- The Main Event: Salmon / Lake Trout / Walleye / Rock Bass / Crappie / Yellow Perch / Panfish (placements based on weight, fish brought in to weigh-in locations)
- The Catch & Release Event: Small Mouth Bass / Large Mouth Bass / Catfish / Carp / Northern Pike (placements based on length, use FishDonkey App)To help start off with large guaranteed payouts, we have put $2,500 cash into the Main Event and $500 into the C&R Event on top of the general payout as follows:
- Main Event (RED Flier):
$500 Cash Award – 1st Place Salmon
$400 Cash Award – 2nd Place Salmon
$300 Cash Award – 3rd Place Salmon
$100 Cash Award – 1st Place Walleye
$100 Cash Award – 1st Place Crappie
$100 Cash Award – 1st Place Yellow Perch
$100 Cash Award – Largest Salmon Every WeekC&R Event (GREEN Flier):
$250 Cash Award – 1st Place Small Mouth Bass
$250 Cash Award – 1st Place Large Mouth Bass
$200 Cash Award – Largest Fish caught on a Koyote Ugly Product
$250 Cash Award – Largest Salmon caught by a LOTSA Member
$200 Cash Award – Overall Largest Brown Trout
$200 Cash Award – Overall Largest Bowfin/Dogfish
$200 Cash Award – Overall Largest Sheepshead/Drum
Tournament fliers/posters will be hitting the weigh-in locations all across the state later this week and early next week (see attached). The NYS Fall Classic Sportsman Show and Summer Classic Awards Ceremony will be held at the Batavia Downs Casino on Sept. 21st. We will once again have a ton of products to offload to those who attend via raffles, door prizes, and other giveaways (those who attend the banquet dinner) plus FREE play to give out for the casino! Follow the event on Facebook for all the updates, giveaways, and up to date tourney information:
You can also find the leader boards, prize winners, weigh-in map, payout increments, registration information, and much more on the Summer Classic website at:
The events are only $25/angler to enter, and anglers can enter both events to maximize their chance at securing a 1st place in one of the divisions and a shot at the $10,000 Grand Prize. Anglers can register for the Main Event online off of the website or at most weigh-in locations, while those entering the C&R Event must register through the FishDonkey App online:
Have a location you’d like us to get on board as a weigh-in station? Send us their contact information and we’ll see if we can get them to join our network! We would like to wish you the best of luck this summer and thank you for supporting the Classic Tournaments! Please continue to spread word of the events so we can continue to attract more and larger sponsors for future events!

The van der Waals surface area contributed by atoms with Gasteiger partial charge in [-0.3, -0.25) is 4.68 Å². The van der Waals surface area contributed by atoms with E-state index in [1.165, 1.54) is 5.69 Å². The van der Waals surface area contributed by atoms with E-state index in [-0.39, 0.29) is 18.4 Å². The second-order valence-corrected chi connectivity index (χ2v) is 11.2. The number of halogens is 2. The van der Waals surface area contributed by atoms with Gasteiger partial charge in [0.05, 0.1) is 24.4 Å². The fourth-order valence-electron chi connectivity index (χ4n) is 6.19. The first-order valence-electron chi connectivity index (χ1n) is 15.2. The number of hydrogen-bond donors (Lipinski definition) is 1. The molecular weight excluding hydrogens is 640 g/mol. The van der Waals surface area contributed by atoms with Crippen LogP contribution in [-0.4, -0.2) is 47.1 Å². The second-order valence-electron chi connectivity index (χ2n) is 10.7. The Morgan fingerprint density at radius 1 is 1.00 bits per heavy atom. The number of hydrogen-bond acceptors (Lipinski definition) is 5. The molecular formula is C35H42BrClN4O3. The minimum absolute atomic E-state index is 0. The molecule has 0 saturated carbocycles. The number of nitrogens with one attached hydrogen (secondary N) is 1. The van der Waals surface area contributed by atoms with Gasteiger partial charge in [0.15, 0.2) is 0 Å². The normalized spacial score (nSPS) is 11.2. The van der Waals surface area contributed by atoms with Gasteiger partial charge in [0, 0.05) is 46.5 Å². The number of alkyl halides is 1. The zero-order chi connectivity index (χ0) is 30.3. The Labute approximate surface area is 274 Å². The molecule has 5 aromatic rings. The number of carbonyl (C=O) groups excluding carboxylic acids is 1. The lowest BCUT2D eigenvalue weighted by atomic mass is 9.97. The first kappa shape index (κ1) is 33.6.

Good luck this season and tight lines!
Registration for the New York State Department of Environmental Conservation’s (DEC) 26th annual Becoming an Outdoors-Woman (BOW) workshop opened Monday, June 17, DEC Commissioner Basil Seggos announced today. The BOW workshop will be held from Sept. 13-15, 2019, at the Silver Bay YMCA Conference and Family Retreat Center on Lake George in the Adirondacks.
BOW workshops provide hands-on instruction and experiential learning in a fun and supportive environment. Courses being offered for the first time this year include K-9 first aid, hawk-watching, intro to hobby farming, and basic self-defense for women. Courses may also include basic fishing, fly fishing, archery, crossbow, shotgun and rifle shooting, kayaking, hiking, camping, stand-up paddle boarding, wild plant identification, boat and trailer towing, hunter education, Dutch-oven cooking, wilderness survival, and more.
The workshop is limited to 125 women participants, ages 18 and older. The cost for the three-day workshop ranges from $305 to $450 per participant, depending on lodging and courses selected. Because the workshops are popular, DEC will use a lottery system to draw participants from those who apply. In addition, applications are available for a limited number of partial scholarships.
Registration forms will be posted on DEC’s BOW webpage beginning June 17. Additional information about the Becoming an Outdoors-Woman program is also available on the DEC site, including photo galleries and testimonials from previous workshops, and information on day-long and weekend-long Beyond BOW workshops.
To contact DEC about the Becoming an Outdoors-Woman program, please call (518) 402-8963, e-mail us, or write to: NY Outdoors-Women, 625 Broadway, 5th Floor, Albany, NY 12233-4754.
Following the success of the New York State Department of Environmental Conservation’s (DEC) statewide photo contest for women hunters, DEC Commissioner Basil Seggos today announced the second phase of the “WomenHuntFishNY” contest to celebrate women anglers in the state. The contest officially opens on Monday, June 17, and continues through July 8, 2019.
Women who fish in New York State are encouraged to share their photos by emailing email@example.com. DEC welcomes photos of all aspects of safe, legal, and ethical fishing. Contest categories include:
- Freshwater fishing
- Saltwater Fishing
- Ice Fishing
- Youth (girls) fishing
- Mothers and Children/Multi-Generational
- Action shots (Casting, reeling, or landing the big one!)
To be considered in the contest, photos must depict women fishing in New York State. Fishing photos entered in DEC’s fall WomenHuntFishNY hunting photo contest will automatically be entered for consideration. Participants are strongly encouraged to include a sentence to describe their image or experience.
The deadline for contest entries is Monday, July 8. However, sportsmen and women are encouraged to share photos with DEC any time of year. All submissions will become property of DEC to be used in promotions and outreach. Winning entries will be featured on DEC’s website, social media posts, marketing campaigns, print products, and future outreach to inspire future generations of female anglers.
To view more photos that were entered in the 2018 “WomenHuntFishNY” statewide photo contest, visit DEC’s photo album (leaves DEC website).